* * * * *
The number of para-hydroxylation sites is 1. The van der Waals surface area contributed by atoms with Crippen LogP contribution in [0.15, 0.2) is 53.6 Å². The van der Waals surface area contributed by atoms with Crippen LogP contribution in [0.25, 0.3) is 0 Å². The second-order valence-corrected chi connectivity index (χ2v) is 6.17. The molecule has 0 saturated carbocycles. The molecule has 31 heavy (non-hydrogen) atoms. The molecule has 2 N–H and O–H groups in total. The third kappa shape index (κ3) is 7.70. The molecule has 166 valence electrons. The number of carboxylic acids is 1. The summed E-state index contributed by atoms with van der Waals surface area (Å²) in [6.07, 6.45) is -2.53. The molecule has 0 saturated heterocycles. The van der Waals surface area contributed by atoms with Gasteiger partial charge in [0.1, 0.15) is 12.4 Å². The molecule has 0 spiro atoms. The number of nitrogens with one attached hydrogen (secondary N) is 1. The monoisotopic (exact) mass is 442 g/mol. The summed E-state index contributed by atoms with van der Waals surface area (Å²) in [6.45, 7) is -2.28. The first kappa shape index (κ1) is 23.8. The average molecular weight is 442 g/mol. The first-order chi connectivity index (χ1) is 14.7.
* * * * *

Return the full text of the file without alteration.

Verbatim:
The number of para-hydroxylation sites is 1. The van der Waals surface area contributed by atoms with Crippen LogP contribution in [0.15, 0.2) is 53.6 Å². The van der Waals surface area contributed by atoms with Crippen LogP contribution in [0.25, 0.3) is 0 Å². The second-order valence-corrected chi connectivity index (χ2v) is 6.17. The molecule has 0 saturated carbocycles. The molecule has 31 heavy (non-hydrogen) atoms. The molecule has 2 N–H and O–H groups in total. The third kappa shape index (κ3) is 7.70. The molecule has 166 valence electrons. The number of carboxylic acids is 1. The summed E-state index contributed by atoms with van der Waals surface area (Å²) in [6.07, 6.45) is -2.53. The molecule has 0 saturated heterocycles. The van der Waals surface area contributed by atoms with Gasteiger partial charge in [0.1, 0.15) is 12.4 Å². The molecule has 0 spiro atoms. The number of nitrogens with one attached hydrogen (secondary N) is 1. The monoisotopic (exact) mass is 442 g/mol. The summed E-state index contributed by atoms with van der Waals surface area (Å²) in [6.45, 7) is -2.28. The first kappa shape index (κ1) is 23.8. The average molecular weight is 442 g/mol. The first-order chi connectivity index (χ1) is 14.7.